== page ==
It was a Yamaha PSR-64, bought with a loan from his boss, that changed the life of a young Niger-born boy named Mouhamadou Moussa and set him on his musical journey.
In 2004, he borrowed money from the man he worked for at the time to buy the “Oriental Arabic Irani Turkish” keyboard, which allowed him to play Arabic scales or quarter tones.
Today, fans around the world listen to Moussa’s music, although he is better known to them as Hama, or Hama Techno. And his new album indicates he is no longer content with being mostly famous in the Sahel region of West Africa but ready to take over the world.
Released on 18 January, four years to the day after his debut, Hama is back with a breathtaking new album titled Houmeissa.
Imagine if mid-1990s techno masterpieces like Carl Craig’s Landcruising and Robert Hood’s Minimal Nation were born not in Detroit, but on the streets of Niger’s capital, Niamey. And that they didn’t draw on Detroit’s first wave of techno for influence – itself inspired by disco and electro – but on Haitian zouk, Tuareg guitar, Nigerian hip-hop, videogame scores and sci-fi soundtracks. That’s about as close as you can get to describing Hama’s new album.
He tells New Frame that his first musical inspiration was 1990s techno. But his electronic sound is hardly derivative, it’s a new mutant hybrid that seems to have emerged into the world fully formed.
He says fans hear all kinds of influences in his music, some that are there, some that are not. “Everyone has their own manner of thinking,” he says. “It depends on what you hear in the music.”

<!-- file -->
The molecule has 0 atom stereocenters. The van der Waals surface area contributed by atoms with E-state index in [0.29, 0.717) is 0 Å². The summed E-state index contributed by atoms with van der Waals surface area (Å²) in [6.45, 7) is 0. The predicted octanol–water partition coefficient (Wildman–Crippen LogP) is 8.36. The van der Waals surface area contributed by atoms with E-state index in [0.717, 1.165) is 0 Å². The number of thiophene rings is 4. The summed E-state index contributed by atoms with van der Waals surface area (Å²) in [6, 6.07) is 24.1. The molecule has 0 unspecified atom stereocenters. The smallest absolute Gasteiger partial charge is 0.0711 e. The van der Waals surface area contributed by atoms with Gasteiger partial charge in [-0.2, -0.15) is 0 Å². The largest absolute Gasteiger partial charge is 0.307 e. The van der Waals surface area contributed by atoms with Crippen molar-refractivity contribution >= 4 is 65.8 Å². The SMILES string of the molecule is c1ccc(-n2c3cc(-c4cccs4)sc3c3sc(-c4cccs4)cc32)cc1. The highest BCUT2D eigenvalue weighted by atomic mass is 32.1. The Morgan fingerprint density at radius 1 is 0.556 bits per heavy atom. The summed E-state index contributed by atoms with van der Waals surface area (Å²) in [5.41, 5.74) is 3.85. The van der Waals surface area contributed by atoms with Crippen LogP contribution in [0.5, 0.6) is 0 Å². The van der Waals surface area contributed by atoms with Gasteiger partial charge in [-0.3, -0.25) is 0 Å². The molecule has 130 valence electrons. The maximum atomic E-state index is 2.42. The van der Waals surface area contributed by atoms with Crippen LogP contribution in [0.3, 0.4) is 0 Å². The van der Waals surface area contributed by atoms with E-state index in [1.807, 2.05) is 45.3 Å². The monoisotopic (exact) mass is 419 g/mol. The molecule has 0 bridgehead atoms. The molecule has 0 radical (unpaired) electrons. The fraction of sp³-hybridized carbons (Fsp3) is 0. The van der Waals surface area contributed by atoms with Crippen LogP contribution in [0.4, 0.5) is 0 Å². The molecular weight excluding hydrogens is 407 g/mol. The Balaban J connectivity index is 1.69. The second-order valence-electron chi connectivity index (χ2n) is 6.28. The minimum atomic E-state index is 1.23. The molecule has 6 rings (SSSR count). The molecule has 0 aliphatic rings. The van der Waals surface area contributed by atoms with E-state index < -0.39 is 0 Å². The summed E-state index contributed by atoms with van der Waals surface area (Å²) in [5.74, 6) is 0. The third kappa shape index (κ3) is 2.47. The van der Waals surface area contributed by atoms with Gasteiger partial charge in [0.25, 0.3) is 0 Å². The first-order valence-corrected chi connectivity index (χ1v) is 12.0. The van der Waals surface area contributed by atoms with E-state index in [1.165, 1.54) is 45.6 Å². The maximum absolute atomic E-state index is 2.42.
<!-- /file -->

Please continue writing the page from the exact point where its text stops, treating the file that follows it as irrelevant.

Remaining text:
The new album
Opener Terroir is the first hint that Hama has moved on substantially in the four years since Torodi. Ambient swirling synths, menacing growls and banging techno beats combine effortlessly.
Dounia flutters into life with echoing ambient keys and sweeping synths, later joined by a beat that has a mutant dancehall swagger.
It’s way more subtle than Terroir, coming across like a hybrid of Bristol’s 1990s dub-inflected trip-hop and London’s more recent instrumental grime scene.
Touareg sounds like an early Italian house track, a genre to which Hama admits being partial.
It’s a cosmic, glitter-balled wonder that has melodies straight from the streets of mid-1990s Detroit.
The remix of Takamba, meanwhile, takes the original’s techno leanings and mutates them into a dubby dance floor filler.
It’s clear that Hama is part of an African electronic music lineage that includes Nigerien Mamman Sani, Cameroonian Francis Bebey and Algerian Ahmed Malek.
Sani’s hypnotic, late 1970s, organ-driven compositions have been released on Hama’s label, Sahel Sounds, while Bebey’s proto-electronic songs have been compiled by Born Bad Records and Malek’s previously unreleased Arabic soundscapes have seen the light of day thanks to Habibi Funk Records.
From a more global perspective, Hama is part of a long lineage that includes German funk robots Kraftwerk to Detroit techno originator Juan Atkins.
From a contemporary perspective, his compositions sit snuggly alongside the electro house of South Africa’s Aero Manyelo and Portugal’s Príncipe Discos label, whose young roster of producers take inspiration from Angolan rhythms to create weapons-grade dancefloor bangers.
Hama’s Houmeissa is a fascinating new hybrid in the world of electronic music that deserves its spot up there with the best.
It was the same Yamaha keyboard Hama bought as a boy that he used to record his debut album, Torodi, which was released globally in 2015.